Below is an email I received from a reader about plantarfasciitis. My answer follows her email.
I came across you site and you have the best information I have seen ever! I have chronic plantar faciitis and am trying to find a physical therapist or Dr. that uses a newton speed trainer as I read in your previous articles. I am currently in the process of searching for affordable crutches, the TED sock (found it at Walmart), and ordering the night splint. I can only stay on my feet without pain in the morning for a few hours then its downward from there. I went to the site you had suggested on your site to search for a physical therapist but do not know what or whom I am looking for. Do you have any suggestions for someone in my area? I have no insurance but have saved money to pay for this. Your answer will be greatly appreciated.
Thank you for your time,
Kate (not her actual name) -
Thank you for your note and question Kate.
Unfortunately, I don't know of anyone with a Newton in your area but you should search for a therapist who is board certified in orthopedic physical therapy.
The Newton is only one of the components to overcoming something like
Sometimes you can use a pool and walk in chest deep water to reduce the force on the tissue and then use that as one of the drills to increase the loading capacity of the foot.
Most musculoskeletal problems, like plantarfasciitis, break down into three main components: tissue injury (or disease), biomechanical faults, and mental/emotional attitude and reactions.
For the tissue injury in plantarfasciitis, we've had success by reducing the force on the foot in everyday activity while at the same time using specific exercises to increase the tissue's force capacity. To reduce the force during the day, I've referred a number of people for a pair of Z-Coils. Almost everyone has immediate relief. But, this is not intended as a long term solution. You'll still want to recondition the tissue in your foot and gradually get out of the shoes.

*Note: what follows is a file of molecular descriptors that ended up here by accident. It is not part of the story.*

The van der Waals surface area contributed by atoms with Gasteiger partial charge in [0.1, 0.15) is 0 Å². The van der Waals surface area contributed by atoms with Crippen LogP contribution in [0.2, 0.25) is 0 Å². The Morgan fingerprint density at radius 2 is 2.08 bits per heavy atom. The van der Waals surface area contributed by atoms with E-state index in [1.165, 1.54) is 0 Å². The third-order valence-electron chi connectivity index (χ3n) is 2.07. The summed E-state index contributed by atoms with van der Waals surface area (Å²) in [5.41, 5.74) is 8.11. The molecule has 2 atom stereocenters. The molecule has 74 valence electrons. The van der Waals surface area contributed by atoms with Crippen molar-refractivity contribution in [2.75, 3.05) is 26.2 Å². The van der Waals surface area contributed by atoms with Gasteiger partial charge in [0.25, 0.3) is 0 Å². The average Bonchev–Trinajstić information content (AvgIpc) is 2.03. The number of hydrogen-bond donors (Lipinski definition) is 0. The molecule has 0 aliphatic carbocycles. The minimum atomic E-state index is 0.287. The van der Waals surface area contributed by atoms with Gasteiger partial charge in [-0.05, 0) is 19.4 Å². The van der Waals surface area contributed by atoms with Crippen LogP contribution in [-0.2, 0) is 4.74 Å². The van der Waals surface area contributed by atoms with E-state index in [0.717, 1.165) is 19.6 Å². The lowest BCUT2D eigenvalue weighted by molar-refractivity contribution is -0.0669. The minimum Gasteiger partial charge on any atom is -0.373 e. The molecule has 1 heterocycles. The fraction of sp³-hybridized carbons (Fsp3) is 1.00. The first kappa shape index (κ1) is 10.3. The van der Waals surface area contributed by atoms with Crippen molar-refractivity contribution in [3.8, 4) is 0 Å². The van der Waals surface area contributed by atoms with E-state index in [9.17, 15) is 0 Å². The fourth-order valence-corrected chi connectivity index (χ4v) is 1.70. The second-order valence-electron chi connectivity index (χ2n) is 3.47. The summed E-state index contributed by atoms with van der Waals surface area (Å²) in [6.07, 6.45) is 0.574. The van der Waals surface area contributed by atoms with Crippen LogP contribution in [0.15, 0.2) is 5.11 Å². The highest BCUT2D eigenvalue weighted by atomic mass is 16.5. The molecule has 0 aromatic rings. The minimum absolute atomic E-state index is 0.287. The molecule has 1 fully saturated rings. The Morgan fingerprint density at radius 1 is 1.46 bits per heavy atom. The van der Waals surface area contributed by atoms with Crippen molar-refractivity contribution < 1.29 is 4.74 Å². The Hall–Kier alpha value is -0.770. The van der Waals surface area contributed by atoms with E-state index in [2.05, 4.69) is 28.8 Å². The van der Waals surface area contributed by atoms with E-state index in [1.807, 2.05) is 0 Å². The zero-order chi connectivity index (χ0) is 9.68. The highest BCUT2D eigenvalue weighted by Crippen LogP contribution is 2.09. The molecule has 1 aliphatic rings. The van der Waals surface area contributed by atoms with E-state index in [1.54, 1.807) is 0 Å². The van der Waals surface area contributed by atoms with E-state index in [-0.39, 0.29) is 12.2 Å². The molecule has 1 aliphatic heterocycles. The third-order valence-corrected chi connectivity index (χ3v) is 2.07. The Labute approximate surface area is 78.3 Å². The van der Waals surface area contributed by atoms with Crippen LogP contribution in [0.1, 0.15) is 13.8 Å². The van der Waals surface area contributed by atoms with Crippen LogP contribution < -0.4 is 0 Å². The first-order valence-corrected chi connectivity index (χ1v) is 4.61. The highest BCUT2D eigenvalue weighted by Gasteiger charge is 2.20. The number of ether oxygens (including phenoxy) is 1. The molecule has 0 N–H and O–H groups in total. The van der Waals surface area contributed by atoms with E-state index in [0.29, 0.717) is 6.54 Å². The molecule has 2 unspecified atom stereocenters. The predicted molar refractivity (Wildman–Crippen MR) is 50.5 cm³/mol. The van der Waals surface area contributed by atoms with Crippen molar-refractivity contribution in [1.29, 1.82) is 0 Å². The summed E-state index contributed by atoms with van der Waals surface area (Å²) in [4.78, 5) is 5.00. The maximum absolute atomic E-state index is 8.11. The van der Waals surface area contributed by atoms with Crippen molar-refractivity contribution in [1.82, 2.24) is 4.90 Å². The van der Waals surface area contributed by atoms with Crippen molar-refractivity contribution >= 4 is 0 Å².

Some people also have restrictions or tightness in the fascial network that connects to the plantar ligament specifically the gastrocnemius (calf) and hamstring. Fascia is plastic but not elastic. So, you can alter the relative length but it's not easy to do and of course it's not supposed to be easy otherwise your muscle system would have inadequate support. There are a number of techniques practitioners use to facilitate change in the fascia such as Rolfing, Myofascial Release, and other forms of manual therapy. I would get someone to assess your flexibility and help sort out if you have biomechanical faults in the lower leg or hip that might be contributing to the overload in the foot.
And, finally, the choices you make each day have a large role to play in what happens with your body. I've had clients with, for example, a tibial stress fracture who simply refuse to stop running even though the leg is very painful and, as a result, interferes with other parts of their life. You have to listen to your body and respect it. After all, your body is you.